Performance measures are the specific care choices that are evaluated when judging the quality of care a doctor provides. Current performance measures have known limitations, including failure to personalize care, creating a burden for doctors, and guiding care towards overtreatment. There is currently a push to summarize multiple performance measures into composite scores that measure a clinic's overall care. The best way to accomplish this, however, is unknown. Prevention of cardiovascular disease (CVD) is an ideal case for improving performance measures. CVD has an exceptionally strong clinical evidence base; it is the leading cause of morbidity and mortality in VA; and there has already been extensive work on developing individual performance measures.
In this project, we propose examining alternative approaches to constructing composite performance measures for the medicines of CVD prevention, including statin, blood pressure, and anti-platelet therapies like aspirin. Is it feasible to create a composite that incorporates more clinical nuance, is preferred by VA leadership and frontline Patient Aligned Care Team (PACT) members, and can be communicated in ways that help users improve their performance? This project focuses on CVD prevention, but the model being explored could be generalized to other conditions.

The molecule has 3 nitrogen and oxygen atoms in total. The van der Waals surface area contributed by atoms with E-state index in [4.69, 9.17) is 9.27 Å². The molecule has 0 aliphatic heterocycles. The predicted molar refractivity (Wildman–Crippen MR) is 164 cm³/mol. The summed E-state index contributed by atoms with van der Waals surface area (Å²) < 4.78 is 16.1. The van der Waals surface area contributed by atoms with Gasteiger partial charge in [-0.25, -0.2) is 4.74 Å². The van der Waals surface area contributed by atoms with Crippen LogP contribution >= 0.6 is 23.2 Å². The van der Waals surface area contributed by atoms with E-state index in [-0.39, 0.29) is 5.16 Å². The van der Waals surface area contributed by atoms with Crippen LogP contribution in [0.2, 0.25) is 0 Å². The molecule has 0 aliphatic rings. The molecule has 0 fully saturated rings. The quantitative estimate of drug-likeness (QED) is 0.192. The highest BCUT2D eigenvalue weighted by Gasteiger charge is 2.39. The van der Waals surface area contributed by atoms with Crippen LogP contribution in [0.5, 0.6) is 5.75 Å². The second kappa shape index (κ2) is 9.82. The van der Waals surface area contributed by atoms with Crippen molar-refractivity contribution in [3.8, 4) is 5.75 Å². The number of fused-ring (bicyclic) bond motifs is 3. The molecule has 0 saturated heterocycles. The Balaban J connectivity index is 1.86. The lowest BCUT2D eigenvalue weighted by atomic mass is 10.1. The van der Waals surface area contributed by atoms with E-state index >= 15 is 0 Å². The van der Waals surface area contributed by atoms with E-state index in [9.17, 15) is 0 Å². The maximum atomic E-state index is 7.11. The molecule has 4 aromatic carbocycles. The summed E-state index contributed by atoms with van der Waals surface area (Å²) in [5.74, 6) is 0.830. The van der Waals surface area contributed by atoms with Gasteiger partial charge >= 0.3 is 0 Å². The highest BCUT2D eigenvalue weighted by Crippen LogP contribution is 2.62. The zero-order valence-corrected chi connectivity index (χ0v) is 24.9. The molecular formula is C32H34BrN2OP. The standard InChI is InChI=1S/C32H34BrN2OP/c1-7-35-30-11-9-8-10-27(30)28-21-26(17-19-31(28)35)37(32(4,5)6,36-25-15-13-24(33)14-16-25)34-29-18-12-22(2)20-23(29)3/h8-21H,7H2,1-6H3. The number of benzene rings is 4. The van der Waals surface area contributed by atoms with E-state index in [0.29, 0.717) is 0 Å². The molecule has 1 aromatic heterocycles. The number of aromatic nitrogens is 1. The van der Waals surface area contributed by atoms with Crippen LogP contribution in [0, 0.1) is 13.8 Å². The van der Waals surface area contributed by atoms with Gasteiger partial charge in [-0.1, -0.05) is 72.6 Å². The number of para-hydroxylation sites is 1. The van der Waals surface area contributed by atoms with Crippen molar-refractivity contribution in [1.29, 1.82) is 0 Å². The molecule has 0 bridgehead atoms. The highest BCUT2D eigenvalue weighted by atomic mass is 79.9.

The first part Aim 1 creates the individual and composite measures. As part of honing the measures, the second part of Aim 1 looks at the assessment implications of potentially changing measures when patients have certain specific complicated clinical situations, such as nonadherence. To accomplish these, we will create a dataset of all VHA patients and their risk factor and comorbidity profiles linked to their providers and care facilities and clinical outcomes. This database will provide the data for how care provided would be evaluated by each of the proposed performance measures.
Aim 2 uses the VHA electronic health record (EHR) and the simulation model to learn how different approaches to constructing CVD composite measures might alter reliability, validity, and clinical incentives. The robustness of all results in Aim 2 will be assessed with sensitivity analyses that look at the potential impact of variations in most clinical variables, including the benefit of different treatments, different treatment thresholds, and flaws in the estimates of Atherosclerotic Cardiovascular Disease (ASCVD) risk.
In Aim 3 we will improve the measures created in Aims 1 and 2; examine their content validity and face validity; and create an audit and feedback tool to improve the use of the measures. We will evaluate content validity with a team of performance measure stakeholders - specifically national policy leaders and national and regional clinical leaders. We will improve and test face validity together with practicing clinicians. As part of this work, we will create and evaluate an automated audit and feedback system that will help providers understand and improve their CVD preventive care and performance measures. The work in Aim 3 will occur throughout the project, but will be weighted towards the beginning so it can influence what measures are created and tested in the other aims.
We are still in the development stages, but expect to generate new findings in the forthcoming months once we have begun our qualitative interviews and have completed the assembly of our quantitative cohort dataset.
We are in the final stages of the development stages and thus have not started the quantitative and qualitative components of this project.
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